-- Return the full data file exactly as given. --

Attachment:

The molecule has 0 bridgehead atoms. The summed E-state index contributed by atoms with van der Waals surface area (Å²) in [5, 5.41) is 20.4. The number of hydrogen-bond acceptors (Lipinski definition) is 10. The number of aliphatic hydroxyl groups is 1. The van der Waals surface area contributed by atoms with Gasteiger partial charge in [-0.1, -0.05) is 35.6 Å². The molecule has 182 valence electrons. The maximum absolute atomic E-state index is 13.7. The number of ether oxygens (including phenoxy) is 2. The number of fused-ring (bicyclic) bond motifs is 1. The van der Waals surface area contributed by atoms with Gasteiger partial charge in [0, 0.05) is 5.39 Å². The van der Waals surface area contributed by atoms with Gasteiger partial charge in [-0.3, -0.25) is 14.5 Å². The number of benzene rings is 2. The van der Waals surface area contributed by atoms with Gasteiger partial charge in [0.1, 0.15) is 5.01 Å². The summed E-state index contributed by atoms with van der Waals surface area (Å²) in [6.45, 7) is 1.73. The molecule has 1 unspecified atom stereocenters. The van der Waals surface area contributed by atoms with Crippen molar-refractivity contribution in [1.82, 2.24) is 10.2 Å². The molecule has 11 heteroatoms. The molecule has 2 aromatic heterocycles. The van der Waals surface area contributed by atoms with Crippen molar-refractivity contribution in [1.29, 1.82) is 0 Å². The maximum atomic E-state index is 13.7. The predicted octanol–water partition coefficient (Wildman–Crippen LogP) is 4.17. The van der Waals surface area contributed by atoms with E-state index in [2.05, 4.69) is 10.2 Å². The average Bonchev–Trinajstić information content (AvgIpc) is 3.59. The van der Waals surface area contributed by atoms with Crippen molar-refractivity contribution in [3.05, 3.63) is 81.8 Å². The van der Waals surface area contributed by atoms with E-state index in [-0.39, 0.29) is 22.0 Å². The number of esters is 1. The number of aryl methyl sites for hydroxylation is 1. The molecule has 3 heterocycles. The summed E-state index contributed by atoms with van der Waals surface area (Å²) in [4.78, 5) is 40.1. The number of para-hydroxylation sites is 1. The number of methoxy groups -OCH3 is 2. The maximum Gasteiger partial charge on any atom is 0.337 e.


The molecule has 0 bridgehead atoms. The summed E-state index contributed by atoms with van der Waals surface area (Å²) in [5, 5.41) is 20.4. The number of hydrogen-bond acceptors (Lipinski definition) is 10. The number of aliphatic hydroxyl groups is 1. The van der Waals surface area contributed by atoms with Gasteiger partial charge in [-0.1, -0.05) is 35.6 Å². The molecule has 182 valence electrons. The maximum absolute atomic E-state index is 13.7. The number of ether oxygens (including phenoxy) is 2. The number of fused-ring (bicyclic) bond motifs is 1. The van der Waals surface area contributed by atoms with Gasteiger partial charge in [0, 0.05) is 5.39 Å². The van der Waals surface area contributed by atoms with Gasteiger partial charge in [-0.3, -0.25) is 14.5 Å². The number of benzene rings is 2. The van der Waals surface area contributed by atoms with Gasteiger partial charge in [0.1, 0.15) is 5.01 Å². The summed E-state index contributed by atoms with van der Waals surface area (Å²) in [6.45, 7) is 1.73. The molecule has 1 unspecified atom stereocenters. The van der Waals surface area contributed by atoms with Crippen molar-refractivity contribution in [1.82, 2.24) is 10.2 Å². The molecule has 11 heteroatoms. The molecule has 2 aromatic heterocycles. The van der Waals surface area contributed by atoms with Crippen molar-refractivity contribution in [1.29, 1.82) is 0 Å². The maximum atomic E-state index is 13.7. The predicted octanol–water partition coefficient (Wildman–Crippen LogP) is 4.17. The van der Waals surface area contributed by atoms with E-state index in [2.05, 4.69) is 10.2 Å². The average Bonchev–Trinajstić information content (AvgIpc) is 3.59. The van der Waals surface area contributed by atoms with Crippen molar-refractivity contribution in [3.05, 3.63) is 81.8 Å². The van der Waals surface area contributed by atoms with E-state index in [-0.39, 0.29) is 22.0 Å². The number of esters is 1. The number of aryl methyl sites for hydroxylation is 1. The molecule has 3 heterocycles. The summed E-state index contributed by atoms with van der Waals surface area (Å²) in [4.78, 5) is 40.1. The number of para-hydroxylation sites is 1. The number of methoxy groups -OCH3 is 2. The maximum Gasteiger partial charge on any atom is 0.337 e.